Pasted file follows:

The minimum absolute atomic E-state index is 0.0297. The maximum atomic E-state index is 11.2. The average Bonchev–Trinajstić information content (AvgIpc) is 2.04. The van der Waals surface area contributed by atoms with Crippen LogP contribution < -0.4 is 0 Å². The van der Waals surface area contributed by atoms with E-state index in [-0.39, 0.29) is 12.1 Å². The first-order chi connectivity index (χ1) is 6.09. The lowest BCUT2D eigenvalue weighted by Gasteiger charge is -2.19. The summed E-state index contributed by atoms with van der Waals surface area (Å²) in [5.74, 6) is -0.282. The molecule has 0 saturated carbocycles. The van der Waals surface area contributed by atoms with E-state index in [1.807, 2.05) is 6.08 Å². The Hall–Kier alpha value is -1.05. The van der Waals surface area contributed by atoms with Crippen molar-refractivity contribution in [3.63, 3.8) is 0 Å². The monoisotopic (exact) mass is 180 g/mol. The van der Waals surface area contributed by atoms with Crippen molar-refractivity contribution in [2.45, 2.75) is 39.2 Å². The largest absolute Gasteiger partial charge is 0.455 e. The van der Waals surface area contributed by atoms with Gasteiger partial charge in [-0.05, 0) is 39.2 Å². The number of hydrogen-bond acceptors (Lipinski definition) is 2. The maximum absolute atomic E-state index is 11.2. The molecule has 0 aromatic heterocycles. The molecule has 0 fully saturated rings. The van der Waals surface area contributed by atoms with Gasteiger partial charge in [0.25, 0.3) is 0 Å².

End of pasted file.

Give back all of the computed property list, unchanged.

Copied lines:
The minimum absolute atomic E-state index is 0.0297. The maximum atomic E-state index is 11.2. The average Bonchev–Trinajstić information content (AvgIpc) is 2.04. The van der Waals surface area contributed by atoms with Crippen LogP contribution < -0.4 is 0 Å². The van der Waals surface area contributed by atoms with E-state index in [-0.39, 0.29) is 12.1 Å². The first-order chi connectivity index (χ1) is 6.09. The lowest BCUT2D eigenvalue weighted by Gasteiger charge is -2.19. The summed E-state index contributed by atoms with van der Waals surface area (Å²) in [5.74, 6) is -0.282. The molecule has 0 saturated carbocycles. The van der Waals surface area contributed by atoms with E-state index in [1.807, 2.05) is 6.08 Å². The Hall–Kier alpha value is -1.05. The van der Waals surface area contributed by atoms with Crippen molar-refractivity contribution in [3.63, 3.8) is 0 Å². The monoisotopic (exact) mass is 180 g/mol. The van der Waals surface area contributed by atoms with Crippen molar-refractivity contribution in [2.45, 2.75) is 39.2 Å². The largest absolute Gasteiger partial charge is 0.455 e. The van der Waals surface area contributed by atoms with Gasteiger partial charge in [-0.05, 0) is 39.2 Å². The number of hydrogen-bond acceptors (Lipinski definition) is 2. The maximum absolute atomic E-state index is 11.2. The molecule has 0 aromatic heterocycles. The molecule has 0 fully saturated rings. The van der Waals surface area contributed by atoms with Gasteiger partial charge in [0.25, 0.3) is 0 Å².